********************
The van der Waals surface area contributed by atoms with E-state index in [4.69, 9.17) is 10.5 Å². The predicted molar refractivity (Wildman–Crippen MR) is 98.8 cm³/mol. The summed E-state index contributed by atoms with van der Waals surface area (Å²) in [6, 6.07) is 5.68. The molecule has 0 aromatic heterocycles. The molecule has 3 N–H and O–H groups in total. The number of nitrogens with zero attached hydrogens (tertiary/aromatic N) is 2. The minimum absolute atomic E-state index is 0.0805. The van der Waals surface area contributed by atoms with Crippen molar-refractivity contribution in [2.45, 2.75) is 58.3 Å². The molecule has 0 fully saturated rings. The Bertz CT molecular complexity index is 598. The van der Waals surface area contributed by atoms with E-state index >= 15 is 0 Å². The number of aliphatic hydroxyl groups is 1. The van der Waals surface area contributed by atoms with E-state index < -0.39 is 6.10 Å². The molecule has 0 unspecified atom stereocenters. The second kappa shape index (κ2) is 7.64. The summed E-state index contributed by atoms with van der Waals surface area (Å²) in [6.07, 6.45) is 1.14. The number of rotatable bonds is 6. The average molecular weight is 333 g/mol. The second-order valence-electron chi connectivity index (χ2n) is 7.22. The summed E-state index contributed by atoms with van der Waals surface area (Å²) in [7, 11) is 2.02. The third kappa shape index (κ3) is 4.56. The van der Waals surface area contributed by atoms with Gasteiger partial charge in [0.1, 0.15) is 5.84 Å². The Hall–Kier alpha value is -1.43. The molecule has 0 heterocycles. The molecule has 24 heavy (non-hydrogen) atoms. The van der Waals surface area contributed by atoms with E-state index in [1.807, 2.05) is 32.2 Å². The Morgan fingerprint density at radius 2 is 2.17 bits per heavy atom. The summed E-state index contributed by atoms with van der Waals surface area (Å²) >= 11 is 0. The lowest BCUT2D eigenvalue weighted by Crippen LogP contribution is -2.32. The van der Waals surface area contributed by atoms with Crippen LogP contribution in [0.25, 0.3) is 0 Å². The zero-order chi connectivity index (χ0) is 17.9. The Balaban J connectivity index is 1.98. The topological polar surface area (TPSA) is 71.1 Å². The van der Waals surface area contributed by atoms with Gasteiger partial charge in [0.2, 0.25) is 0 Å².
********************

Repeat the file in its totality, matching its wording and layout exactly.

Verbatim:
The van der Waals surface area contributed by atoms with E-state index in [4.69, 9.17) is 10.5 Å². The predicted molar refractivity (Wildman–Crippen MR) is 98.8 cm³/mol. The summed E-state index contributed by atoms with van der Waals surface area (Å²) in [6, 6.07) is 5.68. The molecule has 0 aromatic heterocycles. The molecule has 3 N–H and O–H groups in total. The number of nitrogens with zero attached hydrogens (tertiary/aromatic N) is 2. The minimum absolute atomic E-state index is 0.0805. The van der Waals surface area contributed by atoms with Crippen molar-refractivity contribution in [2.45, 2.75) is 58.3 Å². The molecule has 0 fully saturated rings. The Bertz CT molecular complexity index is 598. The van der Waals surface area contributed by atoms with E-state index >= 15 is 0 Å². The number of aliphatic hydroxyl groups is 1. The van der Waals surface area contributed by atoms with E-state index < -0.39 is 6.10 Å². The molecule has 0 unspecified atom stereocenters. The second kappa shape index (κ2) is 7.64. The summed E-state index contributed by atoms with van der Waals surface area (Å²) in [6.07, 6.45) is 1.14. The number of rotatable bonds is 6. The average molecular weight is 333 g/mol. The second-order valence-electron chi connectivity index (χ2n) is 7.22. The summed E-state index contributed by atoms with van der Waals surface area (Å²) in [7, 11) is 2.02. The third kappa shape index (κ3) is 4.56. The van der Waals surface area contributed by atoms with Gasteiger partial charge in [0.1, 0.15) is 5.84 Å². The Hall–Kier alpha value is -1.43. The molecule has 0 heterocycles. The molecule has 24 heavy (non-hydrogen) atoms. The van der Waals surface area contributed by atoms with E-state index in [1.807, 2.05) is 32.2 Å². The Morgan fingerprint density at radius 2 is 2.17 bits per heavy atom. The summed E-state index contributed by atoms with van der Waals surface area (Å²) >= 11 is 0. The lowest BCUT2D eigenvalue weighted by Crippen LogP contribution is -2.32. The van der Waals surface area contributed by atoms with Crippen LogP contribution in [0.25, 0.3) is 0 Å². The zero-order chi connectivity index (χ0) is 17.9. The Balaban J connectivity index is 1.98. The topological polar surface area (TPSA) is 71.1 Å². The van der Waals surface area contributed by atoms with Gasteiger partial charge in [0.2, 0.25) is 0 Å².